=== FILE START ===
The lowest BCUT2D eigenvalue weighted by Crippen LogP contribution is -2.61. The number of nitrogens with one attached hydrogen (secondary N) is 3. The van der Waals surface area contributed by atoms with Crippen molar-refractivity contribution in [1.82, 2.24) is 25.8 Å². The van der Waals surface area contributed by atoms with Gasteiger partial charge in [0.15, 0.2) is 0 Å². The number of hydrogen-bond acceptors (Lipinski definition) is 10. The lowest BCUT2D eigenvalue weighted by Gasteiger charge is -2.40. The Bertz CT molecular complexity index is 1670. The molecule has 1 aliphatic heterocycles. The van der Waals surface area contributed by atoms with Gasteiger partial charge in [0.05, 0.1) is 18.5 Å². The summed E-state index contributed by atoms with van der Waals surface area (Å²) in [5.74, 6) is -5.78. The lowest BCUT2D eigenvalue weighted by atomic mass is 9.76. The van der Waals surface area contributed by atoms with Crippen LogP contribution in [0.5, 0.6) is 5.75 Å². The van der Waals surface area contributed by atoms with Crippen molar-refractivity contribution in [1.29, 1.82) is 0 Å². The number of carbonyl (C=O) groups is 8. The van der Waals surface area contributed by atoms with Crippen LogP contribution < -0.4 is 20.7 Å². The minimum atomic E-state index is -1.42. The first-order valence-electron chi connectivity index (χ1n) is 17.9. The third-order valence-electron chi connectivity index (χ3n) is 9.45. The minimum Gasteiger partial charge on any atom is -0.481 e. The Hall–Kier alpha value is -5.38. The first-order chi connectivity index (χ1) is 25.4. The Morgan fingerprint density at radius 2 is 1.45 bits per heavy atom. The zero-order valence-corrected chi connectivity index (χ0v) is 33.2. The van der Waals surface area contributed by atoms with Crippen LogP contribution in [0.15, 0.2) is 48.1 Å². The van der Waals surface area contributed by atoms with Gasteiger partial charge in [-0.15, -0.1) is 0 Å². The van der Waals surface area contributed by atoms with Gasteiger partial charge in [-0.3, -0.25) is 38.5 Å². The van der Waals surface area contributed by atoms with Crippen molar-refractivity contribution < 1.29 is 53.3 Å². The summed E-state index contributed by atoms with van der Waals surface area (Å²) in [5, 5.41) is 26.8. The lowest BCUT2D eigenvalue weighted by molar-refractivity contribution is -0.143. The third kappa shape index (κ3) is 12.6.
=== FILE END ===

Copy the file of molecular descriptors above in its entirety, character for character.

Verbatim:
The lowest BCUT2D eigenvalue weighted by Crippen LogP contribution is -2.61. The number of nitrogens with one attached hydrogen (secondary N) is 3. The van der Waals surface area contributed by atoms with Crippen molar-refractivity contribution in [1.82, 2.24) is 25.8 Å². The van der Waals surface area contributed by atoms with Gasteiger partial charge in [0.15, 0.2) is 0 Å². The number of hydrogen-bond acceptors (Lipinski definition) is 10. The lowest BCUT2D eigenvalue weighted by Gasteiger charge is -2.40. The Bertz CT molecular complexity index is 1670. The molecule has 1 aliphatic heterocycles. The van der Waals surface area contributed by atoms with Gasteiger partial charge in [0.05, 0.1) is 18.5 Å². The summed E-state index contributed by atoms with van der Waals surface area (Å²) in [5.74, 6) is -5.78. The lowest BCUT2D eigenvalue weighted by atomic mass is 9.76. The van der Waals surface area contributed by atoms with Crippen LogP contribution in [0.5, 0.6) is 5.75 Å². The van der Waals surface area contributed by atoms with Crippen molar-refractivity contribution in [1.29, 1.82) is 0 Å². The number of carbonyl (C=O) groups is 8. The van der Waals surface area contributed by atoms with Crippen LogP contribution < -0.4 is 20.7 Å². The minimum atomic E-state index is -1.42. The first-order valence-electron chi connectivity index (χ1n) is 17.9. The third-order valence-electron chi connectivity index (χ3n) is 9.45. The minimum Gasteiger partial charge on any atom is -0.481 e. The Hall–Kier alpha value is -5.38. The first-order chi connectivity index (χ1) is 25.4. The Morgan fingerprint density at radius 2 is 1.45 bits per heavy atom. The zero-order valence-corrected chi connectivity index (χ0v) is 33.2. The van der Waals surface area contributed by atoms with Crippen LogP contribution in [0.15, 0.2) is 48.1 Å². The van der Waals surface area contributed by atoms with Gasteiger partial charge in [-0.15, -0.1) is 0 Å². The van der Waals surface area contributed by atoms with Gasteiger partial charge in [-0.3, -0.25) is 38.5 Å². The van der Waals surface area contributed by atoms with Crippen molar-refractivity contribution < 1.29 is 53.3 Å². The summed E-state index contributed by atoms with van der Waals surface area (Å²) in [5, 5.41) is 26.8. The lowest BCUT2D eigenvalue weighted by molar-refractivity contribution is -0.143. The third kappa shape index (κ3) is 12.6.